Malaysian Spicy Tomato, Anytime of the Year [Video]

We know tomato as the quintessential warm-weather treat, literally bursting with flavor, minimally handled and enjoyed raw, only lightly adorned with a pinch of salt or a dash of balsamic vinegar to let its best qualities shine.

At other times of the year, especially in colder months like now, this recipe is how I like to eat semi-decent tomatoes still clinging to the heels of summer. Cooked with a rich mix of spices, it turns even subpar supermarket tomatoes into a scrumptious dish that will sustain any tomato craving all through fall and winter. In fact, hardier tomato varieties
that are more readily available year round like beefsteak and roma are best used to maintain a chewier texture. 

This way of cooking tomato is fashioned after one of my favorite ways of eating tomato in Malaysia known as "masak merah", meaning "cooked red" and usually applied to a meat of choice, like ayam (chicken) masak merah or ikan (fish) masak merah. Since reducing my consumption of meat, I now prefer to let the ingredient that colors the dish also be its main anchor. 

In this highly aromatic dish best served with rice, the acidity of the tomatoes is deliciously grounded by a spice paste made of shallots, garlic, ginger, turmeric, galangal, lemongrass, and dried chilies fried together with whole spices like star anise, clove, cinnamon, and cardamom. When cooking something this extravagantly spiced, my senses get fired up and my mouth inevitably waters, readying my digestive system for its sharp warmth. 

Widely used in Southeast Asian spice pastes, fresh ginger, turmeric, and galangal provide much of the earthy goodness. Of the trio, ginger is the most commonly available while turmeric and galangal can be found at most Asian markets. If necessary, fresh turmeric can be substituted with ground turmeric in this recipe. 

Galangal may resemble ginger in some ways but make no mistake as it contributes a fragrant lemony pungency unlike that of ginger. It is tough and extremely fibrous, often sending the food processor into a rattle when making the paste, and care should be taken when handling it from peeling to cutting. 

Depending on where you are, galangal may be the hardest to obtain but I hope you will not let its rarity prevent you from making this dish, which in my opinion is just as delightful without it. 

This recipe starts with a spice paste the color of sunshine and ends with an appetizing dish filled with warmth, making it a worthy inclusion in anyone's cold weather diet and a welcome sight anytime of the year. 

Malaysian Spicy Tomato Video:

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Malaysian Spicy Tomato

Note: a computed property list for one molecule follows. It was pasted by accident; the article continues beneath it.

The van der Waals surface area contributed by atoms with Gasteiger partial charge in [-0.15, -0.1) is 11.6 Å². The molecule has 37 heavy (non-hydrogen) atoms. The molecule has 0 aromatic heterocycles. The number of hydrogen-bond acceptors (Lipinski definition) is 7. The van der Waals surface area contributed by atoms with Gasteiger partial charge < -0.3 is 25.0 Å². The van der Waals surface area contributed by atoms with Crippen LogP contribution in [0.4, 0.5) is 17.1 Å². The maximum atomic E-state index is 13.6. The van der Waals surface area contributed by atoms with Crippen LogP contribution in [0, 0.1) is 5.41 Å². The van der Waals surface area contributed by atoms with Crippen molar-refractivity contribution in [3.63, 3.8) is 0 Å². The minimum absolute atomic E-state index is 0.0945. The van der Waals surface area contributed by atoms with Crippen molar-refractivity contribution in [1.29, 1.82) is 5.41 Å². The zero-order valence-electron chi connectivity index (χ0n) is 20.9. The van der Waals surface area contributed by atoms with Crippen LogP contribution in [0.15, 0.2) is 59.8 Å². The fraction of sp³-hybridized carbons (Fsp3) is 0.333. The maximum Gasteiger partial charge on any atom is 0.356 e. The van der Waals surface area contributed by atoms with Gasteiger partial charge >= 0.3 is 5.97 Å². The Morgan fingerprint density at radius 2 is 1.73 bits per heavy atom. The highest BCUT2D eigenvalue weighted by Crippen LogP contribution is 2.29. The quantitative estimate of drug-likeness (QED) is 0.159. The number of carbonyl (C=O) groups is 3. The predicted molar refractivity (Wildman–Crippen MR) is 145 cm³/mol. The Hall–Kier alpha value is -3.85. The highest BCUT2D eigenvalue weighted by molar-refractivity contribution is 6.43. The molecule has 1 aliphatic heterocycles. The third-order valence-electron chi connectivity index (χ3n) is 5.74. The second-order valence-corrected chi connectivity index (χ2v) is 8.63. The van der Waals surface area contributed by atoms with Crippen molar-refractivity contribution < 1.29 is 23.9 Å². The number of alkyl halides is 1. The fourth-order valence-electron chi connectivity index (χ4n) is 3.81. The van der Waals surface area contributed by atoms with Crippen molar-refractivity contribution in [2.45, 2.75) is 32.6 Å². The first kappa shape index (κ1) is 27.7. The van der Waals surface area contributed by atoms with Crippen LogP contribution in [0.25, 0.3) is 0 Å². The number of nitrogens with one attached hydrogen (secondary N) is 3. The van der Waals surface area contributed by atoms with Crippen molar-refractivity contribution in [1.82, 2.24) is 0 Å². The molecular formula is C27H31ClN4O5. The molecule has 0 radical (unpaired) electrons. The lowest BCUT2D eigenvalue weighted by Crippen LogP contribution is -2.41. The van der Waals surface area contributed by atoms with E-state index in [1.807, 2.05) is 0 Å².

A vegetarian version of the Malay dish Masak Merah, this recipe makes the best of off-season tomatoes with a blend of aromatic spices. Use fewer dried chilies for less heat. Best to use hardy tomato varieties like beefsteak and roma. Enjoy with rice. Serves 3 to 4. 

SPICE PASTE
3 large shallots, chopped
6 cloves garlic, chopped
2 lemongrass stalks, tender midsection only, chopped
1-inch ginger, peeled and chopped
1-inch turmeric, peeled and chopped (or substitute with 1/2 teaspoon ground turmeric)
1-inch galangal, peeled and chopped (optional if difficult to find)
3 to 5 dried chilies, seeded and soaked in warm water for 15 minutes, then drained

2 tablespoons vegetable oil
1 cinnamon stick
1 star anise
3 cardamom pods
3 whole cloves
2 lbs (about 1kg) tomatoes (use firmer kinds like roma), roughly chopped into large cubes
1 tablespoon coconut sugar, or to taste
1/2 teaspoon salt, or to taste
Cilantro, chopped, for garnish

In a blender or food processor, add shallots, garlic, lemongrass, ginger, turmeric, galangal, and dried chilies and blend until you get a smooth paste. If necessary, add water 1 tablespoon at a time to get the paste moving. A thick paste is what we want so don't add too much water. Get the ingredients to incorporate as much as possible but don't fret over chunky bits. 

In a pan, heat up the oil over medium heat. Lightly fry cinnamon stick, star anise, cardamom pods, and cloves until the aromas are released. Be careful not to burn the whole spices. Then add the spice paste and cook, stirring often, until the oil and paste are emulsified, about 10 minutes.   

Stir in the chopped tomatoes to mix well with the spices. Cover and cook until they are soft but not fully disintegrated. Cooking time depends on the kind of tomato used. Season with coconut sugar and salt and garnish with chopped cilantro. Serve warm with jasmine rice or sticky rice